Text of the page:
by William Heath
Halfway down the path
I couldn’t see the house
but I could hear the sea.
The wind even brought
salt spray to my face
and, as the trees thinned,
there was the vast blue
undulating thing itself.
One solitary gull
glides on sickle-wings,
tilts and dips and skims
the swells, more for the thrill
than the fish (that’s how I’d feel),
veers and banks against the wind,
swings out and seems to lull,
before swooping past with creaking cry,
raucous, riding the wind.
The sea lifts us and lets us fall,
ever-moving, remorseless, it
sings its ancient song. I can hear
the sea-surge murmur like old mariners,
whispering of solitude and sameness,
no sail in sight, only the slow
measured sweep of the sea. Who can say
when the sea’s been weeping? Anybody
can stick his hand in its side.
At night the sea licks
the sand free of footprints,
only a slow silver line of surf
on the moonlit curve of the beach,
the shore glows around the bay bend,
a lone sail moves to a whim of wind.
The dark hooded waves churn in,
disclose, for a second, their white skulls,
then die on the sand, dragging pebbles.
There is a cemetery under the sea.
The ships of the lost are sunk
beneath the plummet of thought.
The petrified ears of drowned sailors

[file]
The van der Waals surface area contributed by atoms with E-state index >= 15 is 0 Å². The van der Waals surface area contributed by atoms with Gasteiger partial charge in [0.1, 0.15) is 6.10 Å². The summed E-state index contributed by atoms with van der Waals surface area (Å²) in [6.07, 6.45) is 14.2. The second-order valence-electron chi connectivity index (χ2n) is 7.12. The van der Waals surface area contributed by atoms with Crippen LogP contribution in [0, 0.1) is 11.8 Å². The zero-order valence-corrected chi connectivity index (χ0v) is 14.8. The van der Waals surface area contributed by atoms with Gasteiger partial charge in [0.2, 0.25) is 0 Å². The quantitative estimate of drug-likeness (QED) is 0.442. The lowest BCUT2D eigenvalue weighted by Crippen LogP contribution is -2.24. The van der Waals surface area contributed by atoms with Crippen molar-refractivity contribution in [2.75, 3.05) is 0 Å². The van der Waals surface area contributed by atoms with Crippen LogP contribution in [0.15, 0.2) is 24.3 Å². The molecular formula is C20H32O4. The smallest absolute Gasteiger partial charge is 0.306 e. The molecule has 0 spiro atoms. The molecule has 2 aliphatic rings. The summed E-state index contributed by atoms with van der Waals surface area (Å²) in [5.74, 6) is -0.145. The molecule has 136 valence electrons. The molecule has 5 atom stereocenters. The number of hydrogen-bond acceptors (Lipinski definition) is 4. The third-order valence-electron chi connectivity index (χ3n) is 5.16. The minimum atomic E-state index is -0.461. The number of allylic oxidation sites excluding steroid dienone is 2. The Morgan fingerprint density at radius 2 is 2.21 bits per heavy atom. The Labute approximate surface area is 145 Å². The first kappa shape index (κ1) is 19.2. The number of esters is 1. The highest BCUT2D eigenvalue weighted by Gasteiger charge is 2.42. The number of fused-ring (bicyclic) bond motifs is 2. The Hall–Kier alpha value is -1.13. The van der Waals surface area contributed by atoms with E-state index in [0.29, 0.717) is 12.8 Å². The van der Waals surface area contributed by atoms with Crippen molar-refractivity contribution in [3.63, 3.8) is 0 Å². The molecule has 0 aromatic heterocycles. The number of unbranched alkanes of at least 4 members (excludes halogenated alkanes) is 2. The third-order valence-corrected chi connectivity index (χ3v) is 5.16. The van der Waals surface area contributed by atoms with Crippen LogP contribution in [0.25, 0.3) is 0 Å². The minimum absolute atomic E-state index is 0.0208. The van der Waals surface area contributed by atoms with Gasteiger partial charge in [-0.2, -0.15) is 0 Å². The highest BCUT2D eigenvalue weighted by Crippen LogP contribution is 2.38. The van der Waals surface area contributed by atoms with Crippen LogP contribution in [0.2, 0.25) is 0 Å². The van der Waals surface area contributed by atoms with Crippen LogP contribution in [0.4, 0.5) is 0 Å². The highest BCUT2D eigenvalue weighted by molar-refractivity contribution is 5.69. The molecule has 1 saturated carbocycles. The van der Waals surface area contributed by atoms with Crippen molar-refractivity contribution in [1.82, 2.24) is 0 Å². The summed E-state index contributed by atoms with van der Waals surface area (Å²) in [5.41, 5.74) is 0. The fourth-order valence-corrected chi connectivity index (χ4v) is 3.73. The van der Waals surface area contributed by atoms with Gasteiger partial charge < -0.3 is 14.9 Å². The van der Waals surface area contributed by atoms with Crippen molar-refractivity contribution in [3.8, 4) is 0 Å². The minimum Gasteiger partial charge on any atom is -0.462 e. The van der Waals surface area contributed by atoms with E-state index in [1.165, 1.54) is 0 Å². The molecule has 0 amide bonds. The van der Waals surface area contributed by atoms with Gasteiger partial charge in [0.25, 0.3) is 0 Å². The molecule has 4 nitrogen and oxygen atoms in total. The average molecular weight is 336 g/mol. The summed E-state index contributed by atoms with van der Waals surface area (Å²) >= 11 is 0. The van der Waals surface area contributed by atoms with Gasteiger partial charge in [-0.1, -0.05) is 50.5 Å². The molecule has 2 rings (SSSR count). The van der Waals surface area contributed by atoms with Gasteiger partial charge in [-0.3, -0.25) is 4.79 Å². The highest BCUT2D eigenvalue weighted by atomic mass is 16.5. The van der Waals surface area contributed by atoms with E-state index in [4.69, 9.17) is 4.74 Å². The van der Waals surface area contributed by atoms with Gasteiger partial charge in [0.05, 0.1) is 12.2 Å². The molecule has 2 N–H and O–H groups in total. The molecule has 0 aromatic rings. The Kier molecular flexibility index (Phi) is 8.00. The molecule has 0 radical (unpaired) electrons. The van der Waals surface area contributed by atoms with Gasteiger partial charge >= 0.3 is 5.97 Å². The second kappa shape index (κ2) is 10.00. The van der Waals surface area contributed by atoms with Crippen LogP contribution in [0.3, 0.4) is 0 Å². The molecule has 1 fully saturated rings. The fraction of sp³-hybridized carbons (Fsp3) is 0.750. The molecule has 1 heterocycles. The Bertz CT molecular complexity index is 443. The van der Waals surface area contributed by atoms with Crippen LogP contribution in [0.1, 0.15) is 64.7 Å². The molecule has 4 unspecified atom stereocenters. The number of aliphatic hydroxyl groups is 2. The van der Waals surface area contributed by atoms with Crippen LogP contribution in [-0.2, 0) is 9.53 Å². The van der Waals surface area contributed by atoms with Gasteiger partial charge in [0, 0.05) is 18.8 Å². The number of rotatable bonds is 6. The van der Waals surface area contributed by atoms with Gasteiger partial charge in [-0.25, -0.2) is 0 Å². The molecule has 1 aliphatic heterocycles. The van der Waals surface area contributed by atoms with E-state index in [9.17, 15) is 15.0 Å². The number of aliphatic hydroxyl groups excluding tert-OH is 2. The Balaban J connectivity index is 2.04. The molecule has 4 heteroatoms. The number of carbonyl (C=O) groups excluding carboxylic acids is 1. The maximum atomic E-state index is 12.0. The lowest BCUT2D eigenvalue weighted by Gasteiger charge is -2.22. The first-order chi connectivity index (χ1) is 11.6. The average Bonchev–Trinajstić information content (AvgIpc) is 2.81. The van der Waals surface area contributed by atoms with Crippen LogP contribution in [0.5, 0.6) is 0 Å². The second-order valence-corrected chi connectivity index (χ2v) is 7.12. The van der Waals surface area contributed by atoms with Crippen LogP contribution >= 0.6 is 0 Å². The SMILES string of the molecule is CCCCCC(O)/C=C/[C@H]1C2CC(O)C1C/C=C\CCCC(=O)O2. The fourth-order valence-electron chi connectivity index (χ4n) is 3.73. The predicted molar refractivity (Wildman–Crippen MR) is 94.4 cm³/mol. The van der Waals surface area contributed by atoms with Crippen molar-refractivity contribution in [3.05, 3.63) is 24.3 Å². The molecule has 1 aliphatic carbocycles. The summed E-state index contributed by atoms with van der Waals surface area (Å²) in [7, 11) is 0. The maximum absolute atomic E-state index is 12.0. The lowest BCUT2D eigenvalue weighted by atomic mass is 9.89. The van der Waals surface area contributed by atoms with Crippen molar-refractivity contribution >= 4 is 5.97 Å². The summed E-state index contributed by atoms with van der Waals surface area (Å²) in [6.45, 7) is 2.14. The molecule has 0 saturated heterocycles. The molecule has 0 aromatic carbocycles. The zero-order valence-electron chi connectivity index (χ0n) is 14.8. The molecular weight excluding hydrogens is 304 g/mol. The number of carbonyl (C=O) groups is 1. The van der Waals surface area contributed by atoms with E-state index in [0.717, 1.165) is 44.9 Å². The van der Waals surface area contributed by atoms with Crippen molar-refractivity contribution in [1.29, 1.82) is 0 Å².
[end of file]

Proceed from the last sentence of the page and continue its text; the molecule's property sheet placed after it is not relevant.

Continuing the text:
are shoved up, like shells, on the sand;
eyes, like jellyfish, trailing nerves
like legs; guts strung among the seaweed;
skin films and floats away; teeth,
sucked to smoothness, spit out like pearls.
I press a circle of glass
to my face, strap on two steel lungs,
and dive below the pellucid skin of the sea,
seeking buried treasure. I dream down
into deeper green, chuckling bubbles
and chewing seaweed. Down to touch the bones
of the lost with the wrinkled fingers
of an underwater lover. Here I discover
a maze of mermaid hair. You are the treasure.
© Copyright William Heath
William Heath has published two chapbooks and a book of poems, three novels, an award-winning work of history, and a collection of interviews with Robert Stone. visit: www.williamheathbooks.com
Read the Rest of the August Issue
- The Heart Sings A Siren by Ali Trotta
- A Nereid’s Guide to the Underworld by E. Catherine Tobler
- Depths by Thomas Jones
- Mammiwata Bay by David Ishaya Osu
- Only Circles in the Sea by Carlie St. George and Clare McCanna
- Twenty Thousand Last Meals on an Exploding Station by Ann LeBlanc
- An elegy for voices Ariel traded for legs by Agwam Kessington
- Dream by Mila Nowak
- mermaid life by Susmita Ramni
- Mystery of the Deep by Nina Kiriki Hoffman
- more fat mermaids by Linda M. Crate
- Waking Dream by Kim Coleman Foote
- Honey and Vinegar and Seawater by Keyan Bowes
- They Will Try to Drain You by Valerie Herron
- The Sea King’s Second Bride by C. S. E. Cooney
- Self portrait as an ocean bed by S. Rupsha Mitra
- Mami-Wata by Tony Ogunlowo
- Underwater Eclipse by Cito Wheelington
- Loving the Other: Hans Christian Andersen and the evolution of mermaid romance in Wester media by Carrie Sessarego
- What Mother Failed to Mention About Dating a Mer-Man by LindaAnn Loschiavo
- I Want to Be Where the People Are: Disability and The Shape of Water by Elsa Sjunneson
- I Am Not Your Tragedy by Carlie St. George and Clare McCanna
- Canto for a Mermaid by William Heath